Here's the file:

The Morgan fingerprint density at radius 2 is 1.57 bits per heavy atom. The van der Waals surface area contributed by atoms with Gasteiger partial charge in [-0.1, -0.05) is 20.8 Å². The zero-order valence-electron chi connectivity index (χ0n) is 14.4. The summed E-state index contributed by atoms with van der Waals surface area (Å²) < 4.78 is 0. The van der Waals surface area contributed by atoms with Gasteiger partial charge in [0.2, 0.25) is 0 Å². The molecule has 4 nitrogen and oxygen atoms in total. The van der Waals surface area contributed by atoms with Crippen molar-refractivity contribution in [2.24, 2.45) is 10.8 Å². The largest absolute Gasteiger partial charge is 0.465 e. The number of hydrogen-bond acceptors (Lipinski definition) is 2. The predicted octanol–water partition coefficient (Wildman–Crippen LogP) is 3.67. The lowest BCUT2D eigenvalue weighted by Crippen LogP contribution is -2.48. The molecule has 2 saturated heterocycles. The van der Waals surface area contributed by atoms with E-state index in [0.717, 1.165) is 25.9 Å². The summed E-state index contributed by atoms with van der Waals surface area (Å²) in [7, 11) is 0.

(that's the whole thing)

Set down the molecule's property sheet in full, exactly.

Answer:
The Morgan fingerprint density at radius 2 is 1.57 bits per heavy atom. The van der Waals surface area contributed by atoms with Gasteiger partial charge in [-0.1, -0.05) is 20.8 Å². The zero-order valence-electron chi connectivity index (χ0n) is 14.4. The summed E-state index contributed by atoms with van der Waals surface area (Å²) < 4.78 is 0. The van der Waals surface area contributed by atoms with Gasteiger partial charge in [0.2, 0.25) is 0 Å². The molecule has 4 nitrogen and oxygen atoms in total. The van der Waals surface area contributed by atoms with Crippen molar-refractivity contribution in [2.24, 2.45) is 10.8 Å². The largest absolute Gasteiger partial charge is 0.465 e. The number of hydrogen-bond acceptors (Lipinski definition) is 2. The predicted octanol–water partition coefficient (Wildman–Crippen LogP) is 3.67. The lowest BCUT2D eigenvalue weighted by Crippen LogP contribution is -2.48. The molecule has 2 saturated heterocycles. The van der Waals surface area contributed by atoms with E-state index in [0.717, 1.165) is 25.9 Å². The summed E-state index contributed by atoms with van der Waals surface area (Å²) in [7, 11) is 0.